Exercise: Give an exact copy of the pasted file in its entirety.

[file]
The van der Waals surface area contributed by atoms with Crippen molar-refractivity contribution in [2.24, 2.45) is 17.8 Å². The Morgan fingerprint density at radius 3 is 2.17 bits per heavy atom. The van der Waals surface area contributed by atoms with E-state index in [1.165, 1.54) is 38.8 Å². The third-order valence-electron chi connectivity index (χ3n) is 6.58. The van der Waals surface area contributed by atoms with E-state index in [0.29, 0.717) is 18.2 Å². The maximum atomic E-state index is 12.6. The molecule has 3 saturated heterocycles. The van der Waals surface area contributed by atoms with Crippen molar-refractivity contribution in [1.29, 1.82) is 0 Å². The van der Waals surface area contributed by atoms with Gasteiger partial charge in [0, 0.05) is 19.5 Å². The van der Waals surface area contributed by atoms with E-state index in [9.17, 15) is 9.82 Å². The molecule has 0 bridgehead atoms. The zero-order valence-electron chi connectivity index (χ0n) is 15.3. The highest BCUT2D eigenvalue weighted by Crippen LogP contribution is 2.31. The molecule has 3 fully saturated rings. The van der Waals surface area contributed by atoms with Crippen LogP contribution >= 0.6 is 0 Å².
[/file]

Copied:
The van der Waals surface area contributed by atoms with Crippen molar-refractivity contribution in [2.24, 2.45) is 17.8 Å². The Morgan fingerprint density at radius 3 is 2.17 bits per heavy atom. The van der Waals surface area contributed by atoms with E-state index in [1.165, 1.54) is 38.8 Å². The third-order valence-electron chi connectivity index (χ3n) is 6.58. The van der Waals surface area contributed by atoms with E-state index in [0.29, 0.717) is 18.2 Å². The maximum atomic E-state index is 12.6. The molecule has 3 saturated heterocycles. The van der Waals surface area contributed by atoms with Crippen molar-refractivity contribution in [1.29, 1.82) is 0 Å². The van der Waals surface area contributed by atoms with Gasteiger partial charge in [0, 0.05) is 19.5 Å². The van der Waals surface area contributed by atoms with E-state index in [9.17, 15) is 9.82 Å². The molecule has 0 bridgehead atoms. The zero-order valence-electron chi connectivity index (χ0n) is 15.3. The highest BCUT2D eigenvalue weighted by Crippen LogP contribution is 2.31. The molecule has 3 fully saturated rings. The van der Waals surface area contributed by atoms with Crippen LogP contribution >= 0.6 is 0 Å².